3. GET SAMPLING
Heap has Shure lapel-mics attached to each glove. By flicking her wrist, these start recording whatever they’re near. Opening her hand starts a recording loop, and clenching it into a fist closes it. Heap uses different hands for different loops — “like catching the sound”. By switching to synth mode, Heap plays notes based upon the position of her hand in the air. In drum mode, for example, a karate-chop right sounds the kick drum, and left hits the snare.
4. WARP THE SOUNDS
“If your arms are open, the sound should be louder,” says Heap. “If your arms are cradling something, it would sound small.” By pointing, she can “pan” the sound; raising one hand increases reverb, the other volume. Throwing horns enables rock mode, and distortion is controlled with her two middle fingers.
HOW IT WORKS
The gloves contain 14 fibre-optic elements. An analogue sensor picks up the light, then converts it to a digital signal.
The X-IMU box contains the accelerometer, magnetometer and gyroscope, determining the pitch, roll and yaw of Heap’s hands. The LED light display helps Heap track which mode she’s in – flashing white is neutral, green is ready to record, red is on-air. On her back, Heap has three wireless mics, a wireless return for monitoring and the hub where all sensors are connected by USB. An earpiece supplies Heap with a clicktrack of 140 beats per minute, in a key of C sharp. ‘ – Wired
As a starting point I began my research with a look at the theme migration. I was started looking at people and animals and quickly delved deeper into the human side of migration. A Google search presented me with the Migration is Beautiful movement with its iconic butterfly symbol/icon.
A movement aimed at empowering migrants and the rights of economically poor to move between countries. While the movement is an interesting one, what really struck out at me was the way people spoke about the butterfly symbol and the intention to use it to shift the feelings towards migrants away from a view of victim-ism and hostility towards empowerment and friendlier approaches towards migrants and migration policy. Summarising: this made me think more about the power an image or icon and its effect on an idea or movement.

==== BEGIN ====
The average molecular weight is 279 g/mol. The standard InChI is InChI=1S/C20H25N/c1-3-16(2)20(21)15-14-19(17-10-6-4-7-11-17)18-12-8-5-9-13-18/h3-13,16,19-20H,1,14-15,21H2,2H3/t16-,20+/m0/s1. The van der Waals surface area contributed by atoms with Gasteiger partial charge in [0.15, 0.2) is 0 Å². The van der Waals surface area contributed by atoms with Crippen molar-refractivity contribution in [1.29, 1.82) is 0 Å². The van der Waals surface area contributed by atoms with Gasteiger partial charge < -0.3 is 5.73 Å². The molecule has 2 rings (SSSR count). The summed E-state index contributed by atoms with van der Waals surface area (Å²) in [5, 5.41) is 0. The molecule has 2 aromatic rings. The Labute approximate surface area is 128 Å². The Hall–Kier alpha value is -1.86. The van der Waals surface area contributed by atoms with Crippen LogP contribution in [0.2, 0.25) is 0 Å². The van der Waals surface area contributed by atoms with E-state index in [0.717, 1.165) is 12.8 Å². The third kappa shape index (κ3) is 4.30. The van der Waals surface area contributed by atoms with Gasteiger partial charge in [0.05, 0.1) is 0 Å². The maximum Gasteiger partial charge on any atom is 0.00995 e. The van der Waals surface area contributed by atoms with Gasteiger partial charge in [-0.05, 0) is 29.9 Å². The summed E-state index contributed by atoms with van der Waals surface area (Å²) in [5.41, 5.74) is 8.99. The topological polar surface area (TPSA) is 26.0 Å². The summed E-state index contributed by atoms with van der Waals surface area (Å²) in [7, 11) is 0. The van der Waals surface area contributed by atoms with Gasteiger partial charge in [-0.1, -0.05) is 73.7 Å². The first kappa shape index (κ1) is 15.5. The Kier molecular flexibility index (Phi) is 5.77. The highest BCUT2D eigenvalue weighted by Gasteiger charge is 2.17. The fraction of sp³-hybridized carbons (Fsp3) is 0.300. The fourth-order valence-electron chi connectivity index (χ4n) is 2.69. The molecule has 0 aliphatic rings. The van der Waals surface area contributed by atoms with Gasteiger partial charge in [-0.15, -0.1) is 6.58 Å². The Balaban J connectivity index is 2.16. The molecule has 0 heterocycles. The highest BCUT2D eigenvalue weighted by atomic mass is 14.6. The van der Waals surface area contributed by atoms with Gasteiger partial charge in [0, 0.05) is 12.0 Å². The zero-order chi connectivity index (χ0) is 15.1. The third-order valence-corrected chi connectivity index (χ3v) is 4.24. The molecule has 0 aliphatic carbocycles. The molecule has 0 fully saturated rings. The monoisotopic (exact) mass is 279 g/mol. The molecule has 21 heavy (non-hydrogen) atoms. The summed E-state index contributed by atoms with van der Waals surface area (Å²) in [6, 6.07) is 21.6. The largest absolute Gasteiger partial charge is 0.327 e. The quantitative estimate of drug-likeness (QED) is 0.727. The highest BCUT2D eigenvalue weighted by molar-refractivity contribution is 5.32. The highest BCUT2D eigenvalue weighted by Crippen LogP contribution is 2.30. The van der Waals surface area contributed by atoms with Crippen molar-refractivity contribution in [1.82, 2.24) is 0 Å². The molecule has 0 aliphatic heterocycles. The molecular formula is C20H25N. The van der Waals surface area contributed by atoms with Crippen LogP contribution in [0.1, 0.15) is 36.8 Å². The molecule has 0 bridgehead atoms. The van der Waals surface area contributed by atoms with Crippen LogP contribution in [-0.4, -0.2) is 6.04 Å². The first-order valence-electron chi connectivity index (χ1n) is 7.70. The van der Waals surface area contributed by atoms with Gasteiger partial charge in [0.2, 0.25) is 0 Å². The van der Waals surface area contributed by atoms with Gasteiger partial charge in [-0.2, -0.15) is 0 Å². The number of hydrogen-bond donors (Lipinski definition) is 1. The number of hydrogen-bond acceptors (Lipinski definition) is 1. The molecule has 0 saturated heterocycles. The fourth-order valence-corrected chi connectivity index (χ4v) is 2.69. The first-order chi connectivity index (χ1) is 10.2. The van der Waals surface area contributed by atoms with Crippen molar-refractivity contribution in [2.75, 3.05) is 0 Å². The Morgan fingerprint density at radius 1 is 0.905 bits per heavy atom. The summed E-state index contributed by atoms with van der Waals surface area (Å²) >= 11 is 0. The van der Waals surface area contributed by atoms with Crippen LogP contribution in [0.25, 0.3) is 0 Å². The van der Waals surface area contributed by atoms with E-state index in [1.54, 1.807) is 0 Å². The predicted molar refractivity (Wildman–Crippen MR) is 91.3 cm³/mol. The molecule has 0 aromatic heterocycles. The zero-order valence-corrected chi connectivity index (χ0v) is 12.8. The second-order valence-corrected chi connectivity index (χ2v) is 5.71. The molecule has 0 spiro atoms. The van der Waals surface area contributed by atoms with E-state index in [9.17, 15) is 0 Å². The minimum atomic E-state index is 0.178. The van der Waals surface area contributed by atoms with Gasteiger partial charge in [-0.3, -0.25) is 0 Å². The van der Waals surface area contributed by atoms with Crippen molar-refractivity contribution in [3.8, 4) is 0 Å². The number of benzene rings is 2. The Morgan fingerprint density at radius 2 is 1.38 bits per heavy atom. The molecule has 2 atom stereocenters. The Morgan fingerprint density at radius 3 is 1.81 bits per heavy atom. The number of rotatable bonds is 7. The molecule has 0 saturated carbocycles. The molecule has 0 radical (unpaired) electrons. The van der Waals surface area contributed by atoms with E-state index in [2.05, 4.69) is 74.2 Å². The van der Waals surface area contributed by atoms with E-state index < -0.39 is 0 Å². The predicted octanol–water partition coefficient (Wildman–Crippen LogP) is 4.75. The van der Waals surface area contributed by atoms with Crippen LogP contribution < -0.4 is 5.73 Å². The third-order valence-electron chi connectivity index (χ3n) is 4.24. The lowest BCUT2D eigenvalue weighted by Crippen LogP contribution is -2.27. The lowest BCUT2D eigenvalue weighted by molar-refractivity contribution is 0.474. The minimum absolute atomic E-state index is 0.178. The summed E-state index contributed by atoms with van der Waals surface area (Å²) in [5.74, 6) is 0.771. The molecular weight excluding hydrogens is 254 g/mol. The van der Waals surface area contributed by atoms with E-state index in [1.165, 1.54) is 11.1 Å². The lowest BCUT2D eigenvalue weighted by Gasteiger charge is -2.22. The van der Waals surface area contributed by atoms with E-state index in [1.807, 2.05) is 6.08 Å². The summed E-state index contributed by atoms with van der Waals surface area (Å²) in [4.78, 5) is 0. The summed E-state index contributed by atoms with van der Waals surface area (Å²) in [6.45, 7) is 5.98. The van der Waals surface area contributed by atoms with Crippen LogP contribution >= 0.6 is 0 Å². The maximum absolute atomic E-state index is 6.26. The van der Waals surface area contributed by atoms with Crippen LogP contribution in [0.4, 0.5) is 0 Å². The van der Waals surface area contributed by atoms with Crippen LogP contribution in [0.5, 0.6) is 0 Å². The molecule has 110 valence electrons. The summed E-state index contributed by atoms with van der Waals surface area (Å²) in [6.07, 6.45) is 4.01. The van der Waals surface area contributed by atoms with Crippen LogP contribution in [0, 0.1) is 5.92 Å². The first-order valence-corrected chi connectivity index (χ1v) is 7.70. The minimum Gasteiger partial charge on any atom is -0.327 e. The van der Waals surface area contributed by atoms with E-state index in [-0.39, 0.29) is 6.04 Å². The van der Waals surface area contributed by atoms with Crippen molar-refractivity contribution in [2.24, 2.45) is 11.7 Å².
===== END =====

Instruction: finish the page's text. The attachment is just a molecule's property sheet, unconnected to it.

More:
I looked at Richard Long and his environmental work made by walking or creating lines in the landscape with the immediately available materials in the surrounding environment. These works were often completed as part of a journey and often in the middle of nowhere or in the wilderness, such as the Sahara or on mountain tops and even in treading broad lines into grassy fields.
This work is titled ‘Dusty Boots Line’, its situated in the Sahara and was created in 1988. These type of works were interesting to me as it made me think about the notion of unconsciously making marks and leaving a trail whilst on a journey – interacting with, manipulating or physically changing the environment as you pass through it in however small a way. As man moves (or migrates) through the environment it more often than not changes it in some way. How do people migrate to cities and how on their journeys and arrivals do they change their immediate environments? People come legally, illegally, groups, solitary, pilgrimage, holiday, commuting, exploring, searching, quality of life, necessity. People leave litter, gum, scuffs and scratches, cells, hair, odours, dropped or misplaced items, tickets, money, graffiti, butts, food.